Global total expected remaining recoverable oil resources decrease to 1903 billion bbl, 42% of which are in OPEC territory, with the remaining 58% located outside the alliance.
“Non-OPEC countries account for the lion’s share of “lost” recoverable resources with more than 260 billion bbl of undiscovered oil now more likely to be left untouched, especially in remote exploratory areas,” said Rystad Energy’s Head of Analysis, Per Magnus Nysveen.
OPEC countries are much more resilient to the current crisis and will only lose a fraction compared to their non-OPEC counterparts such as the US (-49 billion bbl) and Russia (-31 billion bbl).
“OPEC countries are expected to lose 21 billion bbl of reserves potential as the negative developments in Venezuela and Iran outweigh the increased strength and reserves potential of core OPEC countries in the Arab Gulf region,” Nysveen added.
- In the US Rystad expects lower upstream activity in shale acreage, less exploration in the Gulf of Mexico, and a reduced number of licensing rounds on the Atlantic West Coast. In total, this decreases recoverable resources by 49 billion bbl.
- Canada will likely see more high-cost oilsands reserves left in the ground (14 billion bbl) due to increased environmental, social, and governance (ESG) concerns.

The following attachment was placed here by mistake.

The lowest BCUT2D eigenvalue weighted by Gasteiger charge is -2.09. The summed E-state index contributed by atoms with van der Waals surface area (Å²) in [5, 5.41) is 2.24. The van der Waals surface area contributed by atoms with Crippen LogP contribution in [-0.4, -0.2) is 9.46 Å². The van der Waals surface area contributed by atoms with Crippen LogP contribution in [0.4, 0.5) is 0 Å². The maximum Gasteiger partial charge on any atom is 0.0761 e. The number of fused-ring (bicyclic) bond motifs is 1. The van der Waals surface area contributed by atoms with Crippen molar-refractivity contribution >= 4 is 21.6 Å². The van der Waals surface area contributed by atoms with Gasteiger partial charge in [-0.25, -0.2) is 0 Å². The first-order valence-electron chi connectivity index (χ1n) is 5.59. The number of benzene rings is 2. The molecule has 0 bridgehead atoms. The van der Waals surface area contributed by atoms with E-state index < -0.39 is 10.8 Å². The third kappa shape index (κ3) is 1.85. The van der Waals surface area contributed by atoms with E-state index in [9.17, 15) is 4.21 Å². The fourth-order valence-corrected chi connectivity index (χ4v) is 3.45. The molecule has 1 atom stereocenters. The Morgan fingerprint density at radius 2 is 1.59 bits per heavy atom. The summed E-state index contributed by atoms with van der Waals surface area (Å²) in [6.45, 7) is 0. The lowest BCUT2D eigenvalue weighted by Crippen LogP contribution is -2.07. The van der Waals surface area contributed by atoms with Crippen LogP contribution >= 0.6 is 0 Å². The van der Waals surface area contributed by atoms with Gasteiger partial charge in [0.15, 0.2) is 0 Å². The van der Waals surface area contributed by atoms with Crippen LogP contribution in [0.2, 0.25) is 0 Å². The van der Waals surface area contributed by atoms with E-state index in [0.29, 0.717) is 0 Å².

- Mexico will likely see reduced exploration for deepwater and shale oil reserves.
- In Brazil, more pre-salt reserves will likely be left in the ground.
- With no normalisation in sight, Venezuela’s actual reserves potential falls further by 21 billion bbl.
- Russia will see more of estimated Arctic offshore oil reserves left in the ground due to peak oil demand coming sooner, lowering oil reserves by 31 billion bbl.
- Similarly, Norway will also have to leave more reserves in the ground in the Barents Sea, due to little exploratory success and the assumption that Covid-19 will bring peak oil demand sooner.
- In Nigeria, after a decade-long debate on oil policy reforms, potential reserves are expected to fall further by 6 billion bbl.
- With no imminent peace in sight in Libya, future production potential falls further by 4 billion bbl.
- Despite positive news on oil policy reforms in Algeria, shale exploration potential is expected to fall by 7 billion bbl of oil.
- In Angola, Rystad forecasts less deepwater exploration as peak oil demand comes sooner due to Covid-19.
- As the clear winner of the OPEC+ agreement, Saudi Arabia is expected to add 25 billion bbl to future production potential despite peak oil coming sooner.
- China’s proven reserves are actually up, but future prospective resources are weighed down by low shale exploration, so the net result is negative.
- In Iran, the risk of prolonged sanctions reduces recoverable reserves potential by 18 billion bbl.
- For Australia, Rystad expects reduced exploration in new basins.
Read the article online at: https://www.oilfieldtechnology.com/special-reports/18062020/rystad-energy-covid-19-to-reduce-worlds-recoverable-oil-by-282-billion-bbl/
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The well was drilled by the ‘Deepsea Stavanger’ drilling rig, about 25 km southwest of the Oseberg field in the North Sea and 150 km west of Bergen.